- 40 (18%) of the 227 applications are from existing independent schools, compared to 98 (35%) last year
The percentage of schools characterising themselves as faith schools has also fallen
- 65 (29%) compared to 115 (40%) last year.
Recent research shows that, of the 32 groups that the Department is progressing
- two Free Schools are located in the most deprived 10% of Lower Super Output Areas (LSOAs) in the country
- one is in the least deprived 10% of LSOAs in the country
- just under a third (31%) are located in the most deprived 20% LSOAs of the country
- the majority (59%) are located in the most deprived 50% of LSOAs in the country.
A Lower Super Output Area is made up of around 1,500 residents, surrounding the 32 Free Schools. This is judged to a reasonable reflection of the catchment size of many of the Free Schools.
Between 10 and 20 schools are expected to open this September, having taken little more than 15 months to set up from initial application. Previously, parent promoted schools could take up to nine years to set up from conception, and it took three years for the first 12 Academies to open.
Notes to editors
The Secretary of State’s full speech can be found from the announcements section.
Further information about Free Schools can be found on the Department for Education’s website.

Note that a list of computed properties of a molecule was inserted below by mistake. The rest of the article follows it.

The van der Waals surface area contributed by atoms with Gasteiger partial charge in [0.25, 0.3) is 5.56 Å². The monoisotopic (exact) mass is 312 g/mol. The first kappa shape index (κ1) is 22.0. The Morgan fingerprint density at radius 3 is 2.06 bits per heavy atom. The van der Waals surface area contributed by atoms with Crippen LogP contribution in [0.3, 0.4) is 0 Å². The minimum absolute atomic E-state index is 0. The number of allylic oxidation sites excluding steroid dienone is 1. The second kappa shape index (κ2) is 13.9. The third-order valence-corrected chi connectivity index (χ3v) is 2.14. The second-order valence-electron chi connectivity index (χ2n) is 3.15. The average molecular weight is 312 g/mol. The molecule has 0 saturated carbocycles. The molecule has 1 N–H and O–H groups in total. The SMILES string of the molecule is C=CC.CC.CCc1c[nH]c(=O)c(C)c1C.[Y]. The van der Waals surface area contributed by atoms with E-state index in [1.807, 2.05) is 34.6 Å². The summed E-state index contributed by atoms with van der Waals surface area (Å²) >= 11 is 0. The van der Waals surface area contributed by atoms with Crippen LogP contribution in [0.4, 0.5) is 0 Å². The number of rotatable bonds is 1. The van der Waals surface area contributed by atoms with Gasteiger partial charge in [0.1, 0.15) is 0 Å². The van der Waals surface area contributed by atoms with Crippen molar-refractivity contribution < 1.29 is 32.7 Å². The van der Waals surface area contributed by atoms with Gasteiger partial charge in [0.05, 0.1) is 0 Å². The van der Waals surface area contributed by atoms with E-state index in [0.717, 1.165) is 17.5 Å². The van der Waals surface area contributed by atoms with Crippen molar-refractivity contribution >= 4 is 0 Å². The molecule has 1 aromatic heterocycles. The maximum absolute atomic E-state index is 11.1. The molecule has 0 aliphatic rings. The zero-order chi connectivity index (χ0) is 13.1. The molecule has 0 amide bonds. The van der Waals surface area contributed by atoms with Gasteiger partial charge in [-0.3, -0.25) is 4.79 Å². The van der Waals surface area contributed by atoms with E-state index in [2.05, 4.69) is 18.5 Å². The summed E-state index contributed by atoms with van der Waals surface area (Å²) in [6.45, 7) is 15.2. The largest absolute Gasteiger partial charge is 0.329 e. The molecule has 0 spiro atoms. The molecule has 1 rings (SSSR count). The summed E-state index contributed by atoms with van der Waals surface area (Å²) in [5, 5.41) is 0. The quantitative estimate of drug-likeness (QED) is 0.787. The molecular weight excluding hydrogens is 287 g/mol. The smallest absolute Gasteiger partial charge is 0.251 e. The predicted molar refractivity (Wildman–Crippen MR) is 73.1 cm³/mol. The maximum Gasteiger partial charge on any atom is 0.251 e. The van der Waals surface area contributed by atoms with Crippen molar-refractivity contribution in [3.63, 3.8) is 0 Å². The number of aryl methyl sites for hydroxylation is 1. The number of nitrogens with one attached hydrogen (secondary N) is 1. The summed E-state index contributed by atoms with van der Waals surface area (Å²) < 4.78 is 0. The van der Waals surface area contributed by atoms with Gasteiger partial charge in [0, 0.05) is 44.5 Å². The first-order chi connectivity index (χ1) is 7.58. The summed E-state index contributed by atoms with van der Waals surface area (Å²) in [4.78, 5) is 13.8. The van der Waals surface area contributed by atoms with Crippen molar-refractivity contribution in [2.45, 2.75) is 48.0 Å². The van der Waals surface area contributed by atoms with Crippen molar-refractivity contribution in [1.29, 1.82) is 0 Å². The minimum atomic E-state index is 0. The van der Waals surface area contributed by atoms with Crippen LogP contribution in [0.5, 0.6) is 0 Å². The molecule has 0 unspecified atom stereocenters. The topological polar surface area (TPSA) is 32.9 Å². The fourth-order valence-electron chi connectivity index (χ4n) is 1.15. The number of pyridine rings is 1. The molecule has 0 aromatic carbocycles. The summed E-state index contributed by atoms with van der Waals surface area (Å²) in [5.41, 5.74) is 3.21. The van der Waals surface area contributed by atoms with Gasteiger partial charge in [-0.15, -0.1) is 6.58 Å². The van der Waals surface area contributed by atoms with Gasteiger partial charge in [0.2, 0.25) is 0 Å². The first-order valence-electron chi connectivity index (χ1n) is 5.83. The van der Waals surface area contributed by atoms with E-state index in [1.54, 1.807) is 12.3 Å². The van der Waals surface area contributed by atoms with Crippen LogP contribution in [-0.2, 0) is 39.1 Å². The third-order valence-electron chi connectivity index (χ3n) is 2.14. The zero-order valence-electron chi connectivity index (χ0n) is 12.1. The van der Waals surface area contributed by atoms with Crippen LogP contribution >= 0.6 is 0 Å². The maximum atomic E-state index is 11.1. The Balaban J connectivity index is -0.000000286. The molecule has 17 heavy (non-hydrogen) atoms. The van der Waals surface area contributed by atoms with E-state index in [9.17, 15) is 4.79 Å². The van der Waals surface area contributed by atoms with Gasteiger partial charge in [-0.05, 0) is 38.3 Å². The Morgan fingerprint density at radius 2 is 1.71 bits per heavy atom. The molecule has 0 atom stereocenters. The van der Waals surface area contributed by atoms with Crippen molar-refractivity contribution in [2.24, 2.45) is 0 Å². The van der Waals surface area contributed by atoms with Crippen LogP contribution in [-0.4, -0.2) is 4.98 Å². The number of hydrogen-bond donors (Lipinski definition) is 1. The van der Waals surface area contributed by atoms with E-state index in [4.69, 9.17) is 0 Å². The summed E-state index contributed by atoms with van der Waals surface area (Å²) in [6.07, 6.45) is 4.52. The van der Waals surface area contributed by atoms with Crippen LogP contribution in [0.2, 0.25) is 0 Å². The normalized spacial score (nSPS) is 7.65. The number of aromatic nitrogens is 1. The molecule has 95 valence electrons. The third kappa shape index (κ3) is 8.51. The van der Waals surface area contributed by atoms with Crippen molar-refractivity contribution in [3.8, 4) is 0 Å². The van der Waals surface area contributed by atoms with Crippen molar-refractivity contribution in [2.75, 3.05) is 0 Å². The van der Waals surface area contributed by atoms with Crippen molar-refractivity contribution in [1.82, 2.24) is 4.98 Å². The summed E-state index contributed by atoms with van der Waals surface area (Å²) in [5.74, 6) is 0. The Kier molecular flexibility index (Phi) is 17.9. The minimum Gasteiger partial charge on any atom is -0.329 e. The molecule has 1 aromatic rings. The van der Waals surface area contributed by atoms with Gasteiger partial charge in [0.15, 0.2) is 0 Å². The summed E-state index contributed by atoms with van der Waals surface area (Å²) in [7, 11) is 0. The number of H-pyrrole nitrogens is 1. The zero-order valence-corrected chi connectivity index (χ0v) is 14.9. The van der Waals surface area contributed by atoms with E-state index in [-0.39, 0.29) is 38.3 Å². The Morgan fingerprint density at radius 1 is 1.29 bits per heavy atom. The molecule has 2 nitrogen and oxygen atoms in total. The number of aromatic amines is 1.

The first application window for Free Schools opened on 18 June 2010 and closed on 11 February 2011. 323 proposals were received from groups wishing to open Free Schools in 2011, 2012, and 2013. We are currently progressing 32 proposals. 24 of these groups are aiming to open in September 2011, with more than half of these expected to open this year.
The application process for 2012 was refined to learn from the best international systems and to make it simpler, more streamlined and more rigorous from the outset. Groups wishing to open mainstream and 16-19 Free Schools in 2012 (or 2013, in a small number of cases) could submit their applications from 16 May 2011 until 1 June 2011. Groups wishing to open Special or Alternative Provision Free Schools had until 15 June to submit.